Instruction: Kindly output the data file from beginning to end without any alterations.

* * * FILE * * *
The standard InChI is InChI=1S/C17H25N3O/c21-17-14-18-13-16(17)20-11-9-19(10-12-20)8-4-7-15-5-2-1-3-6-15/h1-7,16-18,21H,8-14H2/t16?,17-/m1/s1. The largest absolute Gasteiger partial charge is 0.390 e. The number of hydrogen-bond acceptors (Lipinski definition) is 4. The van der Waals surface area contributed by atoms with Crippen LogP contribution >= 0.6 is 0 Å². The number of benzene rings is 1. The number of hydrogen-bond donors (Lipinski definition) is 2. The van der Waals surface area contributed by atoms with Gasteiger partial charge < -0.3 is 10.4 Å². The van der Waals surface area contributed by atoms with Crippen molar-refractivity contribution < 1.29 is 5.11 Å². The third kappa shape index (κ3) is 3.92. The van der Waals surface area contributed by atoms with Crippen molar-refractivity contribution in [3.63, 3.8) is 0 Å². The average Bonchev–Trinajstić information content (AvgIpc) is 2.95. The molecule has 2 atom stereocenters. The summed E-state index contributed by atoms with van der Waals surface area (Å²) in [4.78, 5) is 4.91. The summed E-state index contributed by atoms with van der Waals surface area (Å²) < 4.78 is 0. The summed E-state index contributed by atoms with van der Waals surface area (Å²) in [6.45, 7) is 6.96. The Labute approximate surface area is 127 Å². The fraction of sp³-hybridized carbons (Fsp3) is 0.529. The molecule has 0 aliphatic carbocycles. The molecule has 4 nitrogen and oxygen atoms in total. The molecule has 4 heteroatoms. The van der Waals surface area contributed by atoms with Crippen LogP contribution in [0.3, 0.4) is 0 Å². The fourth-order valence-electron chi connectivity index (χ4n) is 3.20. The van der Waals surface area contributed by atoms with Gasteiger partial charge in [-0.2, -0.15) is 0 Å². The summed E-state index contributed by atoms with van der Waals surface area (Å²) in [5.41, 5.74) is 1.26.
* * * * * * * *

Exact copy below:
The standard InChI is InChI=1S/C17H25N3O/c21-17-14-18-13-16(17)20-11-9-19(10-12-20)8-4-7-15-5-2-1-3-6-15/h1-7,16-18,21H,8-14H2/t16?,17-/m1/s1. The largest absolute Gasteiger partial charge is 0.390 e. The number of hydrogen-bond acceptors (Lipinski definition) is 4. The van der Waals surface area contributed by atoms with Crippen LogP contribution >= 0.6 is 0 Å². The number of benzene rings is 1. The number of hydrogen-bond donors (Lipinski definition) is 2. The van der Waals surface area contributed by atoms with Gasteiger partial charge < -0.3 is 10.4 Å². The van der Waals surface area contributed by atoms with Crippen molar-refractivity contribution < 1.29 is 5.11 Å². The third kappa shape index (κ3) is 3.92. The van der Waals surface area contributed by atoms with Crippen molar-refractivity contribution in [3.63, 3.8) is 0 Å². The average Bonchev–Trinajstić information content (AvgIpc) is 2.95. The molecule has 2 atom stereocenters. The summed E-state index contributed by atoms with van der Waals surface area (Å²) in [4.78, 5) is 4.91. The summed E-state index contributed by atoms with van der Waals surface area (Å²) < 4.78 is 0. The summed E-state index contributed by atoms with van der Waals surface area (Å²) in [6.45, 7) is 6.96. The Labute approximate surface area is 127 Å². The fraction of sp³-hybridized carbons (Fsp3) is 0.529. The molecule has 0 aliphatic carbocycles. The molecule has 4 nitrogen and oxygen atoms in total. The molecule has 4 heteroatoms. The van der Waals surface area contributed by atoms with Crippen LogP contribution in [0.3, 0.4) is 0 Å². The fourth-order valence-electron chi connectivity index (χ4n) is 3.20. The van der Waals surface area contributed by atoms with Gasteiger partial charge in [-0.2, -0.15) is 0 Å². The summed E-state index contributed by atoms with van der Waals surface area (Å²) in [5.41, 5.74) is 1.26.